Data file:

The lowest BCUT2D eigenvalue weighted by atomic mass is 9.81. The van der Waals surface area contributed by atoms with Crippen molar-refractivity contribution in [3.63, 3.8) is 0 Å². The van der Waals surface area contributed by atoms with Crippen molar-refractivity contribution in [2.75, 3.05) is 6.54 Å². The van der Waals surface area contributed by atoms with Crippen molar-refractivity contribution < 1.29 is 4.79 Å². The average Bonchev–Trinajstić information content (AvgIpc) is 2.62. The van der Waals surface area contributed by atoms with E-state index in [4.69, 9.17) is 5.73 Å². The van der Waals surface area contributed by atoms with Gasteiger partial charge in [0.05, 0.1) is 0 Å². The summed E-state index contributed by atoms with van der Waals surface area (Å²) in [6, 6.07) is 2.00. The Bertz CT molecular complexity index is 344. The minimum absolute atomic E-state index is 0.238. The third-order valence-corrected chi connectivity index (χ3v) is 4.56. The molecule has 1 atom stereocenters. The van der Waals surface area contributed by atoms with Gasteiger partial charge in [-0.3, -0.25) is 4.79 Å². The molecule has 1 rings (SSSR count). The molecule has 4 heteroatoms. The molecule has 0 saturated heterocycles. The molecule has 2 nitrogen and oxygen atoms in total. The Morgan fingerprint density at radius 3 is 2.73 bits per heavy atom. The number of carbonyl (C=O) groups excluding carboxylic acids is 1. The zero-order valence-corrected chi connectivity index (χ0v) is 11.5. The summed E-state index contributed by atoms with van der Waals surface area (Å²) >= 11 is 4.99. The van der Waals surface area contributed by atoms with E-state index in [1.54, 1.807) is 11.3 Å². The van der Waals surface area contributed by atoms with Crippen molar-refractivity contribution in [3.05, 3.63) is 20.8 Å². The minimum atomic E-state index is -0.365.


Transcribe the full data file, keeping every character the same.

The lowest BCUT2D eigenvalue weighted by atomic mass is 9.81. The van der Waals surface area contributed by atoms with Crippen molar-refractivity contribution in [3.63, 3.8) is 0 Å². The van der Waals surface area contributed by atoms with Crippen molar-refractivity contribution in [2.75, 3.05) is 6.54 Å². The van der Waals surface area contributed by atoms with Crippen molar-refractivity contribution < 1.29 is 4.79 Å². The average Bonchev–Trinajstić information content (AvgIpc) is 2.62. The van der Waals surface area contributed by atoms with E-state index in [4.69, 9.17) is 5.73 Å². The van der Waals surface area contributed by atoms with Gasteiger partial charge in [0.05, 0.1) is 0 Å². The summed E-state index contributed by atoms with van der Waals surface area (Å²) in [6, 6.07) is 2.00. The Bertz CT molecular complexity index is 344. The minimum absolute atomic E-state index is 0.238. The third-order valence-corrected chi connectivity index (χ3v) is 4.56. The molecule has 1 atom stereocenters. The van der Waals surface area contributed by atoms with Gasteiger partial charge in [-0.3, -0.25) is 4.79 Å². The molecule has 1 rings (SSSR count). The molecule has 4 heteroatoms. The molecule has 0 saturated heterocycles. The molecule has 2 nitrogen and oxygen atoms in total. The Morgan fingerprint density at radius 3 is 2.73 bits per heavy atom. The number of carbonyl (C=O) groups excluding carboxylic acids is 1. The zero-order valence-corrected chi connectivity index (χ0v) is 11.5. The summed E-state index contributed by atoms with van der Waals surface area (Å²) >= 11 is 4.99. The van der Waals surface area contributed by atoms with E-state index in [1.54, 1.807) is 11.3 Å². The van der Waals surface area contributed by atoms with Crippen molar-refractivity contribution in [3.05, 3.63) is 20.8 Å². The minimum atomic E-state index is -0.365.